An unusual and ghoulish case study was released on October 23, just in time for Halloween. It told the horrifying story of a 21-year-old woman who entered a medical ward with the complaint that she’d been bleeding from her face and palms without cuts or lesions for years; blood just seeped from her hands and brow.
The leeching of internal fluid habitually occurred while she was sleeping or exercising, but could escalate without warning during times of stress. As a result of her traumatic experience, she had retreated into social isolation.
There was no history of psychosis, and doctors could find little reason for admitting her to a mental health ward. (The blood stains on those walls would undoubtedly be horrific.) Instead, doctors treated her for major depressive disorder and panic disorder. Both treatments proved ineffective. The condition persisted, leaving bloodstains and confusion.
Eventually, the doctors decided on a controversial diagnosis: hematohidrosis.
“Hematohidrosis is an uncommon disease characterized by spontaneous discharge of ‘blood sweat’ through intact skin,” explained the case study analysis.
Blood sweating is still a blurry concept to medical professionals — it has historically been reported in patients with malaria, scurvy, and epilepsy, but is much less common in healthy individuals. Extreme exertion has also been a historic cause — bringing new meaning to the phrase “blood, sweat, and tears.” Incidences of people crying tears of blood have also been reported.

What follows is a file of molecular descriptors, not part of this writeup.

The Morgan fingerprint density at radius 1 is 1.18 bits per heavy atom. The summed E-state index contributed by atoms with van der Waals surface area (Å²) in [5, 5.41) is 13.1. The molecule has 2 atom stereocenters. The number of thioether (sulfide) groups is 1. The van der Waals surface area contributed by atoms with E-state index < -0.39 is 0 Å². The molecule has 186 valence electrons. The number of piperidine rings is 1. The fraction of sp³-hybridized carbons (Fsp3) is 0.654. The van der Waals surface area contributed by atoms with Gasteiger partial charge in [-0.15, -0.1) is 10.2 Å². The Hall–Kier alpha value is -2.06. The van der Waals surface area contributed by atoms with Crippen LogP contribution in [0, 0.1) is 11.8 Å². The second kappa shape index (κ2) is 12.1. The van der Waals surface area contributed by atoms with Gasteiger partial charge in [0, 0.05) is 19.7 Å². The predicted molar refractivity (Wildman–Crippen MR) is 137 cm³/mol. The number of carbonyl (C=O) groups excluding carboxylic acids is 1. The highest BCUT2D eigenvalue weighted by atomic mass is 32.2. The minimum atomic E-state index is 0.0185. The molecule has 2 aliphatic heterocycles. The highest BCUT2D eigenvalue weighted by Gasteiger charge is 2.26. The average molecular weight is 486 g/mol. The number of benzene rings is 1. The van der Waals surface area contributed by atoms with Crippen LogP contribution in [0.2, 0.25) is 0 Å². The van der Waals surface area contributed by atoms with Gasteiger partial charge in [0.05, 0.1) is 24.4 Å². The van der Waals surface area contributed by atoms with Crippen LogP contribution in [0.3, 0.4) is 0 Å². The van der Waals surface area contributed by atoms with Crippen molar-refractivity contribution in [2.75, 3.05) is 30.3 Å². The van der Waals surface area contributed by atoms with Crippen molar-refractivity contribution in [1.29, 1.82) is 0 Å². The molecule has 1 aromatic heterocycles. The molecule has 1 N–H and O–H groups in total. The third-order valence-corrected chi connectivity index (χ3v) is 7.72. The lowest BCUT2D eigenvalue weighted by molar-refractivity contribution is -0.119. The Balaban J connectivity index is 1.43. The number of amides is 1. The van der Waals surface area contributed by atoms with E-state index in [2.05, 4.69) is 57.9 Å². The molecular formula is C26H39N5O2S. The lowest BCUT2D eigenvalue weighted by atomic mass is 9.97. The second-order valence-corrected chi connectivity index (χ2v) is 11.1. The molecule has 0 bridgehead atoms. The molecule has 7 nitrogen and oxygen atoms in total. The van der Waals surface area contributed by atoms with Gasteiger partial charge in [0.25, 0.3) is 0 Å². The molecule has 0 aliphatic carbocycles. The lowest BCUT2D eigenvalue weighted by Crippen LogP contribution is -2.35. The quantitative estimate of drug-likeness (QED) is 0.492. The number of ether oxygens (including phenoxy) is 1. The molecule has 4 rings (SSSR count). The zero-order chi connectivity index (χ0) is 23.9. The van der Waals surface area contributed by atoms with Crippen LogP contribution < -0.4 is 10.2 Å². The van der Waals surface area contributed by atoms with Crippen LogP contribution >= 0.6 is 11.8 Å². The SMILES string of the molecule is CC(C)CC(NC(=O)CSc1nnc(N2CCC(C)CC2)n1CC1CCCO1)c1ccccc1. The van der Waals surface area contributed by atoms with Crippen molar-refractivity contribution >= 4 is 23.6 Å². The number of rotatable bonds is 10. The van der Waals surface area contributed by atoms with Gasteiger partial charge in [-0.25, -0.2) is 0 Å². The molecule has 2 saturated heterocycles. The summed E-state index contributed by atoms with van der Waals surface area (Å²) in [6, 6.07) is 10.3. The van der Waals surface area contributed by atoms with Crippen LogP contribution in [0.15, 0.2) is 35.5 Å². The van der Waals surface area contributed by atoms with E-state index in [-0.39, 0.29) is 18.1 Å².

According to Dr. Jacalyn Duffin, who wrote an accompanying article with the case study release, reports of humans who sweat blood have been going on since long before ancient civilization.
“Regarding … the clinical history of bloody sweat,” Duffin writes, “medical writers often trace it to the story of Christ’s suffering as told in the Bible by the physician evangelist (Luke 22:44). But hematohidrosis appeared in the scientific literature long before. As early as the third century B.C., two treatises by Aristotle contained passages about sweat that either looked like, or really was, blood.”
This has been happening to humans for thousands of years. Duffin proposes that it’s just something that can happen to humans without any real medical cause or consequence. “It seems that humans do sweat blood,” she insists.
The woman in this case study, for example, will likely sweat blood for the entirety of her life.
We hope she learns to live with it — if anything, it could be an effortless way for her to give trick-or-treaters a fright this Halloween.